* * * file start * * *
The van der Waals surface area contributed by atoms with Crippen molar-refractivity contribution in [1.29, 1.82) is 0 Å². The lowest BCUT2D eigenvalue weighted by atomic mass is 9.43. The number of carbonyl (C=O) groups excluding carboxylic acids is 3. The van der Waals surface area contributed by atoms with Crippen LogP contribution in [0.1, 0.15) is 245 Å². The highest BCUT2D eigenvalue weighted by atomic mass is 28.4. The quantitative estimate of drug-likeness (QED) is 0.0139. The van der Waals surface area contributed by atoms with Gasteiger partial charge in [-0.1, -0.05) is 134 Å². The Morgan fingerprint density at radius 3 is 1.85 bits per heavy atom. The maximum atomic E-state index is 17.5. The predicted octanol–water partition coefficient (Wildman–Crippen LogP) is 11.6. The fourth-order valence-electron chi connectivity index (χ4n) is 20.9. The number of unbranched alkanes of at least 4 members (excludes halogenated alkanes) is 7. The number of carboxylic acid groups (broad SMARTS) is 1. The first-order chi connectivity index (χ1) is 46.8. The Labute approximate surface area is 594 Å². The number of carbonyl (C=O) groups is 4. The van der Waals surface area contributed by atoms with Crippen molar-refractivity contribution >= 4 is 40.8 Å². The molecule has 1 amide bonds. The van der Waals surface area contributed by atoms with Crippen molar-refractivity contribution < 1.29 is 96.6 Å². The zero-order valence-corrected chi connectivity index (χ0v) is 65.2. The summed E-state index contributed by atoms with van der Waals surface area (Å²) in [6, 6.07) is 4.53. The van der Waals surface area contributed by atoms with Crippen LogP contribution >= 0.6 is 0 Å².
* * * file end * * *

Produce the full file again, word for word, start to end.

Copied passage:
The van der Waals surface area contributed by atoms with Crippen molar-refractivity contribution in [1.29, 1.82) is 0 Å². The lowest BCUT2D eigenvalue weighted by atomic mass is 9.43. The number of carbonyl (C=O) groups excluding carboxylic acids is 3. The van der Waals surface area contributed by atoms with Crippen LogP contribution in [0.1, 0.15) is 245 Å². The highest BCUT2D eigenvalue weighted by atomic mass is 28.4. The quantitative estimate of drug-likeness (QED) is 0.0139. The van der Waals surface area contributed by atoms with Gasteiger partial charge in [-0.1, -0.05) is 134 Å². The Morgan fingerprint density at radius 3 is 1.85 bits per heavy atom. The maximum atomic E-state index is 17.5. The predicted octanol–water partition coefficient (Wildman–Crippen LogP) is 11.6. The fourth-order valence-electron chi connectivity index (χ4n) is 20.9. The number of unbranched alkanes of at least 4 members (excludes halogenated alkanes) is 7. The number of carboxylic acid groups (broad SMARTS) is 1. The first-order chi connectivity index (χ1) is 46.8. The Labute approximate surface area is 594 Å². The number of carbonyl (C=O) groups is 4. The van der Waals surface area contributed by atoms with Crippen molar-refractivity contribution >= 4 is 40.8 Å². The molecule has 1 amide bonds. The van der Waals surface area contributed by atoms with Crippen molar-refractivity contribution < 1.29 is 96.6 Å². The zero-order valence-corrected chi connectivity index (χ0v) is 65.2. The summed E-state index contributed by atoms with van der Waals surface area (Å²) in [6, 6.07) is 4.53. The van der Waals surface area contributed by atoms with Crippen LogP contribution >= 0.6 is 0 Å².